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Spatial Sequencing Technologies with Single Cell Resolution for Cancer Research Research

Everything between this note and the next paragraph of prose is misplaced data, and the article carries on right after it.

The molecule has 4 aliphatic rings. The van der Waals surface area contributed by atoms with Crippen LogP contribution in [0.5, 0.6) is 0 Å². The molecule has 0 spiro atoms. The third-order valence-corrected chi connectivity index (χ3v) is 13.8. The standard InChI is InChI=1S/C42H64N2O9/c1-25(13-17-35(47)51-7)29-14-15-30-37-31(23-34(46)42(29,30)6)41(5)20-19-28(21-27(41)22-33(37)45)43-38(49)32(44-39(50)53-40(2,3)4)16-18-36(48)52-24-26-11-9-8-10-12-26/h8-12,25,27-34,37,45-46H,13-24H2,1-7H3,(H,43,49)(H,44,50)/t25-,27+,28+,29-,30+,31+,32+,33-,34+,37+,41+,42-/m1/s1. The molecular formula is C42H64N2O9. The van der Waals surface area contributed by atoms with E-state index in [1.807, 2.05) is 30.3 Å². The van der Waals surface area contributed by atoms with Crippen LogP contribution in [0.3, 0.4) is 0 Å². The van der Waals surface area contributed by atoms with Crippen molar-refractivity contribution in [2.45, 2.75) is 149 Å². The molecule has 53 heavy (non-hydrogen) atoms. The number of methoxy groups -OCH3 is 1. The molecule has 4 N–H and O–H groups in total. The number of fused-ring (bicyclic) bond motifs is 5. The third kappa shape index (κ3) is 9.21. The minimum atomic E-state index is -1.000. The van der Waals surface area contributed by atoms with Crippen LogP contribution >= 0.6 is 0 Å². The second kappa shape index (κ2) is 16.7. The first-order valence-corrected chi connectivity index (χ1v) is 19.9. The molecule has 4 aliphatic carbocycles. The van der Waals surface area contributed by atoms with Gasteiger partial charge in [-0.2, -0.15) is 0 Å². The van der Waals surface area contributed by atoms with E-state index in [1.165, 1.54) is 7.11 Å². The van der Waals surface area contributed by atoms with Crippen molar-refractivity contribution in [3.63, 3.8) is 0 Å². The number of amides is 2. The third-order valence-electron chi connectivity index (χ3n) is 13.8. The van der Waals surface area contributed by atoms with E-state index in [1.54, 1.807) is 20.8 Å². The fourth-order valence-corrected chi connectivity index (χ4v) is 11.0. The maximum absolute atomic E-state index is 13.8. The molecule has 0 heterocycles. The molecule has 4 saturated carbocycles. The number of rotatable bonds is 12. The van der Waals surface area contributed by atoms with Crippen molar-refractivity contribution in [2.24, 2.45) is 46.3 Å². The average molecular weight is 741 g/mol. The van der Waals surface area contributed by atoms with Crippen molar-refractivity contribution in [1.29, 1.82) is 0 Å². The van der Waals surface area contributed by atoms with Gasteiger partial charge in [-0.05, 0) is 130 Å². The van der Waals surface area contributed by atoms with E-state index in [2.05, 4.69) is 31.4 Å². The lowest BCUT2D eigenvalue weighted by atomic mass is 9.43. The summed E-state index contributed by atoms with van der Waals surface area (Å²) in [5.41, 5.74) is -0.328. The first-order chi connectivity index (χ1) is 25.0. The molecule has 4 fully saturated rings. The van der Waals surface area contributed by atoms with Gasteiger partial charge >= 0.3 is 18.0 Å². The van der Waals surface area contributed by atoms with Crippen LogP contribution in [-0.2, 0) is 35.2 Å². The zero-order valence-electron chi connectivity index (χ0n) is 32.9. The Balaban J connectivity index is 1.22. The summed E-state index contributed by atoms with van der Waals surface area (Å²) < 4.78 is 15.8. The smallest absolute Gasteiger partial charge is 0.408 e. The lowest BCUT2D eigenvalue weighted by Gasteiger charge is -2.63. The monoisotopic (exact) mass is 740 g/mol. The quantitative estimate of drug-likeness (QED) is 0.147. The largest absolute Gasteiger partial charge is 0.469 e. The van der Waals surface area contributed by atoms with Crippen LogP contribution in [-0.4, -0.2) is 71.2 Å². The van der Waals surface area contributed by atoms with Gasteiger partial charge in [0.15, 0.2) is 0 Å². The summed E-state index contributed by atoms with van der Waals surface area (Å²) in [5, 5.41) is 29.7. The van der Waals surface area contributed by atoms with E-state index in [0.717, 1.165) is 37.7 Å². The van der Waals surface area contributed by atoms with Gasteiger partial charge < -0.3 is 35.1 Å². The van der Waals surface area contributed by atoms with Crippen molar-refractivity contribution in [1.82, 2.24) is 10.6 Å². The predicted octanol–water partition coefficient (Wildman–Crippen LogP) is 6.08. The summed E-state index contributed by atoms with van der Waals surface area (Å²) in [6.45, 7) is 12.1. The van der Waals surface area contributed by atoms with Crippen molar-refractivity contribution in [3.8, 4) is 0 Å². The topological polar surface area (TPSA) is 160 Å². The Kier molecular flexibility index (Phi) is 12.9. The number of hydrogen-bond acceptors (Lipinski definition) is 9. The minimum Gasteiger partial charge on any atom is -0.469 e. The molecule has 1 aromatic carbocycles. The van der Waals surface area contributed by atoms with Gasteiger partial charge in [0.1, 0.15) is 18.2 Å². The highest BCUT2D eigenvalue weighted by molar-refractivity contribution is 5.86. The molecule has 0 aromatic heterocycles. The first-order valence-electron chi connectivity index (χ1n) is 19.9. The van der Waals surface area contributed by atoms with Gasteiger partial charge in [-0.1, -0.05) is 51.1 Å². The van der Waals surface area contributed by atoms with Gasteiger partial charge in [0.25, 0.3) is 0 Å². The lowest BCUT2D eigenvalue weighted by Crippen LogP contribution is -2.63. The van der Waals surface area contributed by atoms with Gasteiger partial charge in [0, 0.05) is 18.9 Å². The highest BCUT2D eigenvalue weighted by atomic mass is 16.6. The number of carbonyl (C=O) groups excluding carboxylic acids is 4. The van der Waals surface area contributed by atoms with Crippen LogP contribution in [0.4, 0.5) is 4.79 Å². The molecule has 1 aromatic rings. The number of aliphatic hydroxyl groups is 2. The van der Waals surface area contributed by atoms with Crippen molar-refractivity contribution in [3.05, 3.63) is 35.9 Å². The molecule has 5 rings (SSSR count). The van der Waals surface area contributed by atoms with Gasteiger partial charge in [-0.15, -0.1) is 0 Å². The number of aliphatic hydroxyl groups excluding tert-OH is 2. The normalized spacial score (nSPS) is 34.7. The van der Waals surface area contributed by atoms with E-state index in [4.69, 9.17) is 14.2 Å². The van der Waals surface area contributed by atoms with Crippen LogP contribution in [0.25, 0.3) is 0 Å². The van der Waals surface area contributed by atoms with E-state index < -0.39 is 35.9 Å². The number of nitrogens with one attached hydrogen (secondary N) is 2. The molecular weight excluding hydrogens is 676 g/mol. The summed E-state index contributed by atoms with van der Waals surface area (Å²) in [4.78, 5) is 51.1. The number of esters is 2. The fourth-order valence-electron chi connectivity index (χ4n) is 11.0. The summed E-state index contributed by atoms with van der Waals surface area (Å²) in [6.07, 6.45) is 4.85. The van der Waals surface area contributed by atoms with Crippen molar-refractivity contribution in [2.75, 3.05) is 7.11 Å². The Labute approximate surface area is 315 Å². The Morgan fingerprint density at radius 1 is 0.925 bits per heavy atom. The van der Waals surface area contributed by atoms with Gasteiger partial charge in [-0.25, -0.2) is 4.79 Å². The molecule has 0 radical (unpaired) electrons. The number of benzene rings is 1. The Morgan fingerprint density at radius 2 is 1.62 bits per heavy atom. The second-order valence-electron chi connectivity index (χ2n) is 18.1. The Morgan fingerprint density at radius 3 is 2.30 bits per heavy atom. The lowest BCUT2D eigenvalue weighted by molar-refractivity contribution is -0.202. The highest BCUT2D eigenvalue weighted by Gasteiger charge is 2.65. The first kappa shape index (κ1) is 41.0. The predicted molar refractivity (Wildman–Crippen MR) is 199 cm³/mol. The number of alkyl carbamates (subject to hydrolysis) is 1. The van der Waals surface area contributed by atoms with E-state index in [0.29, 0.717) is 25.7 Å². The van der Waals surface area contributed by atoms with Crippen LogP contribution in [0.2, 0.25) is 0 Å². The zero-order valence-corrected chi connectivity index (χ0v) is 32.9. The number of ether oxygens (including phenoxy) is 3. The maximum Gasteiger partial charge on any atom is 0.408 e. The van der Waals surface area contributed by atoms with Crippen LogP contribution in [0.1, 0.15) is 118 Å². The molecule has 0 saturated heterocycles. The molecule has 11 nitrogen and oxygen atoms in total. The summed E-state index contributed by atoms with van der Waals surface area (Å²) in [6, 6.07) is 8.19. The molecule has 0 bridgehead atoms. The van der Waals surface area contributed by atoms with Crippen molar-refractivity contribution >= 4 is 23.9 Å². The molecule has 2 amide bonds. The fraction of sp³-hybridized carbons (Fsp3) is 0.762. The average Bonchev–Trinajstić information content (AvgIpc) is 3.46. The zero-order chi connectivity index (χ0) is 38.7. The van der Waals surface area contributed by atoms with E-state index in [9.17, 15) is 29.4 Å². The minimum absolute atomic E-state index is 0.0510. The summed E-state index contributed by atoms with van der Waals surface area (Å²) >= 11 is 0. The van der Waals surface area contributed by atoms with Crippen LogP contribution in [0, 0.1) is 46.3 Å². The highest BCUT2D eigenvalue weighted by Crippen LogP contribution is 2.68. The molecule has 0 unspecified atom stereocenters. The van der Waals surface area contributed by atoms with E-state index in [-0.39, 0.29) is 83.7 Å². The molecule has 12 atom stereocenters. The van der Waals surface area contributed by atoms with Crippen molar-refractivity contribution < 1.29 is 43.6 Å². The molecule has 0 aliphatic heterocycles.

Fast-Track proposals will be accepted. Direct-to-Phase II proposals will not be accepted. Number of anticipated awards: 3-5 Budget (total costs, per award): Phase I: up to $400,000 for up to 9 months; Phase II: up to $2,000,000 for up to 2 years Page 79 PROPOSALS THAT EXCEED THE BUDGET OR PROJECT DURATION LISTED ABOVE MAY NOT BE FUNDED. Summary It is commonly viewed that cancer originates from an accumulation of mutations in oncogenes and tumor suppressors such that cell growth becomes unregulated and invasive. The identification of genomic, epigenomic, and transcriptomic changes in cancer has led to precise classification, biomarker discovery, and mechanical understanding of cancer, and has played an essential part in cancer diagnosis, monitoring, and treatment. However, the up-to-now bulk sequencing without spatial information has limitations on the understanding of the tumor cells with neighbor cells and the tumor micro environment, for example, limitations on detecting the heterogeneity within a tumor. This limitation has important clinical consequences. For example, cancer is often composed of multiple clones, and the most aggressive clone is difficult to identify and target, and it may not be the one that metastasizes. New sequencing techniques adding spatial resolution to the molecular information could provide a deeper understanding of the relationship between a cell's genotype or gene expression program and its morphology and interaction with its local environment; therefore, this information could further our knowledge in cancer development and progression for better diagnosis and more efficient, individualized treatment. Project Goals The short-term goal of this concept is to stimulate the development of technologies that generate sequence information from slides without losing the histological context of the targets. These technologies must have the capability to identify thousands of genes in a tissue sample and must be able to select, visualize, and compare sequences in areas of interest. The long-term goal is to provide research tools to improve cancer early detection, diagnosis, and prognosis for precision medicine. Such tools could be used to identify the location of aggressive/mutated clones within the tumor; differentiate between the center and infiltrating edges of the tumor; find correlation between molecular changes and cytology or atypia; evaluate molecular changes in the stroma infiltrated by the tumor versus stroma outside the tumor; and discover epithelial mesenchymal transition. The activities that fall within the scope of this solicitation include the development of technologies that can sequence DNA or RNA within fresh frozen or fixed normal and tumor cells without destroying their spatial context, and can be used to directly link spatial features to particular genetic elements in native tissue or organoid specimens; integration of image modalities with cellular sequencing data; cellular mapping and characterization of tumor sequence information without losing the spatial distribution of the original microenvironment, including the complex organization of different cell types that are tightly regulated by the interplay of the individual cells within it. Activities outside the scope of this Topic: Technologies that are solely based in computational development are not appropriate for this solicitation. In situ and single cell technologies that do not have the capability of discovering new sequence variation in intact tissues would also not be considered as responsive, such as single cell fluorescence in situ hybridization (FISH) based technologies. Projects that propose to integrate image modalities with orthogonal -omics measurement other than sequencing information should respond to Topic for “Subcellular Microscopy and -Omics in Cancer Cell Biology”. Phase I Activities and Deliverables • Demonstrate sensitivity, resolution, reliability, robustness, and usability in basic and/or clinical cancer research. • If the technology is for RNA sequencing, it should be able to reveal RNA splicing and post-transcriptional modifications (e.g. methylation) while preserving their spatial context. • For DNA sequencing, the proposal should indicate how the sequence information is being used to determine Single Nucleotide Variation (SNV), Copy Number Variation (CNV), methylation patterns, gene rearrangements/translocations, microsatellite instability etc., while preserving the spatial context. • Provide the technology workflow and a working protocol, including the instrumentation, reagents and time needed for running samples, as well as estimations on speed of data generation and analysis. Phase II Activities and Deliverables Phase II activities should support the commercialization of the proposed technology, including but not limited by the following activities: • Demonstrate system performance and functionality against commercially relevant quantitative milestones: o Offerors should specify quantitative technical and commercially-relevant milestones that can be used to evaluate the success of the tool or technology being developed. o Offerors should also provide appropriate justification relevant to both the development and commercialization of these technologies. o Quantitative milestones may be relative metrics (e.g. compared to benchmarks, alternative assays) or absolute metrics (e.g. minimum level of detection in a clinically meaningful indication). • Demonstrate utility with benchmark experiments obtained across a range of generally accepted cancer indications. • Show feasibility to be scaled up at a price point that is compatible with market success and widespread adoption by the basic and/or clinical research community.
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